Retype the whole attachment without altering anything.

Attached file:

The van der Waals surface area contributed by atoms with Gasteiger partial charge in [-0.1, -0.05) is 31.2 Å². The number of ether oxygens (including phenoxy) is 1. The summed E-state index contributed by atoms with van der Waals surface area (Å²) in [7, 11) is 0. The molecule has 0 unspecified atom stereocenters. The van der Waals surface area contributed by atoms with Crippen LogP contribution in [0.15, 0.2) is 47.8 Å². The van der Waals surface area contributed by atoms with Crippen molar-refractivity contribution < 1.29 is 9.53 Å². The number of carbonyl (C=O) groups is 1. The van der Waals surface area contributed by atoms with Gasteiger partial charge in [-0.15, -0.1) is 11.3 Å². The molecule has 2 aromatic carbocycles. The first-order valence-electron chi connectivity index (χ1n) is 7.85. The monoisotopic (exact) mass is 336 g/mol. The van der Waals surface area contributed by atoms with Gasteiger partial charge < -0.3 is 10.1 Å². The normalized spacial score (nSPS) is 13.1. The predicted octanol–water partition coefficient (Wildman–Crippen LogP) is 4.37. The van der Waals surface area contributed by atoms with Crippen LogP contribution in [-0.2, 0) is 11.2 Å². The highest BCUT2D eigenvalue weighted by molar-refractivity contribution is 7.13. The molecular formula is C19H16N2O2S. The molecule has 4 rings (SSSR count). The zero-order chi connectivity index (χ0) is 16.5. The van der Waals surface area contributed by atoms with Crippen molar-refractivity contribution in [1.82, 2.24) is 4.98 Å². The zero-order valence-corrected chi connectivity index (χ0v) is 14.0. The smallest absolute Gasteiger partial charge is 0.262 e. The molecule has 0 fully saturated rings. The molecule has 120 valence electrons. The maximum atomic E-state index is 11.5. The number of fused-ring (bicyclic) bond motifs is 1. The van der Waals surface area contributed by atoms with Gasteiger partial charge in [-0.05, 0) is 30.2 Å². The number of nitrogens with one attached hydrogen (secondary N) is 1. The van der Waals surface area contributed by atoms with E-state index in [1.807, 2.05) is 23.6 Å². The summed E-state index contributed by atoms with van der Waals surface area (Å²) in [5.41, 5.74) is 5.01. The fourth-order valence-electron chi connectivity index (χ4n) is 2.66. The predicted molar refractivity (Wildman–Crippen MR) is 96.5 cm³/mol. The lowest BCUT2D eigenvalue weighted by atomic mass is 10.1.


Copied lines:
The van der Waals surface area contributed by atoms with Gasteiger partial charge in [-0.1, -0.05) is 31.2 Å². The number of ether oxygens (including phenoxy) is 1. The summed E-state index contributed by atoms with van der Waals surface area (Å²) in [7, 11) is 0. The molecule has 0 unspecified atom stereocenters. The van der Waals surface area contributed by atoms with Crippen LogP contribution in [0.15, 0.2) is 47.8 Å². The van der Waals surface area contributed by atoms with Crippen molar-refractivity contribution < 1.29 is 9.53 Å². The number of carbonyl (C=O) groups is 1. The van der Waals surface area contributed by atoms with Gasteiger partial charge in [-0.15, -0.1) is 11.3 Å². The molecule has 2 aromatic carbocycles. The first-order valence-electron chi connectivity index (χ1n) is 7.85. The monoisotopic (exact) mass is 336 g/mol. The van der Waals surface area contributed by atoms with Gasteiger partial charge < -0.3 is 10.1 Å². The normalized spacial score (nSPS) is 13.1. The predicted octanol–water partition coefficient (Wildman–Crippen LogP) is 4.37. The van der Waals surface area contributed by atoms with Crippen LogP contribution in [-0.2, 0) is 11.2 Å². The highest BCUT2D eigenvalue weighted by molar-refractivity contribution is 7.13. The molecular formula is C19H16N2O2S. The molecule has 4 rings (SSSR count). The zero-order chi connectivity index (χ0) is 16.5. The van der Waals surface area contributed by atoms with Crippen molar-refractivity contribution in [1.82, 2.24) is 4.98 Å². The zero-order valence-corrected chi connectivity index (χ0v) is 14.0. The smallest absolute Gasteiger partial charge is 0.262 e. The molecule has 0 fully saturated rings. The molecule has 120 valence electrons. The maximum atomic E-state index is 11.5. The number of fused-ring (bicyclic) bond motifs is 1. The van der Waals surface area contributed by atoms with Gasteiger partial charge in [-0.05, 0) is 30.2 Å². The number of nitrogens with one attached hydrogen (secondary N) is 1. The van der Waals surface area contributed by atoms with E-state index in [1.807, 2.05) is 23.6 Å². The summed E-state index contributed by atoms with van der Waals surface area (Å²) in [5.41, 5.74) is 5.01. The fourth-order valence-electron chi connectivity index (χ4n) is 2.66. The predicted molar refractivity (Wildman–Crippen MR) is 96.5 cm³/mol. The lowest BCUT2D eigenvalue weighted by atomic mass is 10.1.